Saturday, March 27, 2021

Reputation and Privacy

In Russia, they have "Face Pay". One pulls down one's mandated Covid-19 mask to be recognized, and ones bank account is debited, or whatever.

Apparently and allegedly, Amazon forces its delivery drivers to consent to biometric spying.
Large pharmaceutical businesses in America have a highwayman-like approach to would-be recipients of the Covid-19 vaccines, expressed as "Your data or your life." 
Apparently, and all kudos to EFF for this insight, all over America there may be a secret sale of fingerprints and other biometric data going on, largely without the knowledge or consent of the owners of the fingers, retinas, and other body parts and secretions.

The Kroger company has recently sent out letters to inform customers that their personal pharmacy and clinic information has been hacked. 

We have also heard that some of those genetic/DNA companies that we all thought were for tracing our relatives and our Neanderthal-or-not origins with a reasonable degree of privacy have been sold for "research" without our knowledge or consent.  They keep trying to get our consent retroactively. That research might be like the Japanese kill and eat whales for "research", or it might be the whooohaaan type of research, all the better to eat our collective lunch.

EFF also reveals some information about where advertising is going.  It is something to do with a flock of birds and predatory targeting.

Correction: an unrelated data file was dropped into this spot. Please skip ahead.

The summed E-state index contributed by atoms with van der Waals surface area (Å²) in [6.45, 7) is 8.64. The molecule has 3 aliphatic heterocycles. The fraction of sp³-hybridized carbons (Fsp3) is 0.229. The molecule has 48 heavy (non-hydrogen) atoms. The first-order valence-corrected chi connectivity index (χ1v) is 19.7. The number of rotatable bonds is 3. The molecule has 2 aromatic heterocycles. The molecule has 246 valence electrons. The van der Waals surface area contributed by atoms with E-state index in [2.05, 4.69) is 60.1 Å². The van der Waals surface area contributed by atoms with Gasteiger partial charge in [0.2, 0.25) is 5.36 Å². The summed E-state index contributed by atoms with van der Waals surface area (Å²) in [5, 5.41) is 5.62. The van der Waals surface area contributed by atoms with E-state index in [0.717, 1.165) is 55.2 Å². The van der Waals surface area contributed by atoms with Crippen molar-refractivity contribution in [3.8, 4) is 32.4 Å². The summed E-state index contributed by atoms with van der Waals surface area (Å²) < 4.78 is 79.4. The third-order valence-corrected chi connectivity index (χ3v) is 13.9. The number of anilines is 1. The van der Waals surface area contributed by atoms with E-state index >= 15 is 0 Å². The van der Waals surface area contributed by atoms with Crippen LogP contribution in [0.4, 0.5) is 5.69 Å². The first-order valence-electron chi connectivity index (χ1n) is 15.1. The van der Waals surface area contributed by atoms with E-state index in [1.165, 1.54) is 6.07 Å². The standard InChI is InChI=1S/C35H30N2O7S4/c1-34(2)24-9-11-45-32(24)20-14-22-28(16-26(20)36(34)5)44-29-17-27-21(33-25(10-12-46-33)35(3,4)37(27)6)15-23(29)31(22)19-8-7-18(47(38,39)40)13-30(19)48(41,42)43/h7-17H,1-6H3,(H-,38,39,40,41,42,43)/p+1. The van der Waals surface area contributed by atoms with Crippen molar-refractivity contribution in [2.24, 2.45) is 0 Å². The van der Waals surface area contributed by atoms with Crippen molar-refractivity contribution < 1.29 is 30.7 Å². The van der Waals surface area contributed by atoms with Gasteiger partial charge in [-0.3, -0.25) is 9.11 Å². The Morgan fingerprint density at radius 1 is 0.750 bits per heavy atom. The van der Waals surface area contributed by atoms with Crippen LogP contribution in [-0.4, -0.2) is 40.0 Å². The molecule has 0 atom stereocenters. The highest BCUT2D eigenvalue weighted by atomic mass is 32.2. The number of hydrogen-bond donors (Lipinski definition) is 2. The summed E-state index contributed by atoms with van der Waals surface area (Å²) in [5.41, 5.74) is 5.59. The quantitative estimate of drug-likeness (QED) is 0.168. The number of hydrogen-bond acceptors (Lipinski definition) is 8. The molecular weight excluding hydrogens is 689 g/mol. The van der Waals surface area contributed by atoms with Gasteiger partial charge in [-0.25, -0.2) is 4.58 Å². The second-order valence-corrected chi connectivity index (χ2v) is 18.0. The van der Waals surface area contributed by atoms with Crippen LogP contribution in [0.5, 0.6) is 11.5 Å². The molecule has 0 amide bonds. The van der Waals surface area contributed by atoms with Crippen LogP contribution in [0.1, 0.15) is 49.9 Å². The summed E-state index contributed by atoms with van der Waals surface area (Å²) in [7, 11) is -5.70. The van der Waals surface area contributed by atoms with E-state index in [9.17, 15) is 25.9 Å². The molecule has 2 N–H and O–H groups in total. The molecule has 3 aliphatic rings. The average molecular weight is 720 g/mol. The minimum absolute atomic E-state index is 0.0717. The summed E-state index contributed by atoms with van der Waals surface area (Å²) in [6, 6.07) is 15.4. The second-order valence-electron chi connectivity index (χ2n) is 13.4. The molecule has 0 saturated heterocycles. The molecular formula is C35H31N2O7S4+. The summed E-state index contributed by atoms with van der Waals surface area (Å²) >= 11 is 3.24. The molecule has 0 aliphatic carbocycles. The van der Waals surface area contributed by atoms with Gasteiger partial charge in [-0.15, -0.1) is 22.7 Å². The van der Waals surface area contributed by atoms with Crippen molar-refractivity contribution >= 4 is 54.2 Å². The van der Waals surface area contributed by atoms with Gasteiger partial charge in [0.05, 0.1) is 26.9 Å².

Legal blogger Michael Yates, representing Taylor Wessing and a whole slew of high net worth celebrities no doubt, has a very interesting article. He gives reputation defending professionals five really good tips to protect their high powered clients, but published authors can use the info for themselves. We're public figures, too, and because our books' back matter usually contains photographs and biographical information, and there's a perception that we are perhaps younger and more financially successful than we really are (which is good for business, but not so good for flying under the radar) Michael Yates's tips might be worth bookmarking.


One good bottom line might be to freeze ones credit. It's free to do, and like a thong, you can take it off any time you like, and put it back on afterwards.

One last tip, for privacy if not reputation, an absolutely excellent You Tube review if you will of how secure your home title might be, as presented by the go-to Quiet Title lawyer.

All the best,

Rowena Cherry 

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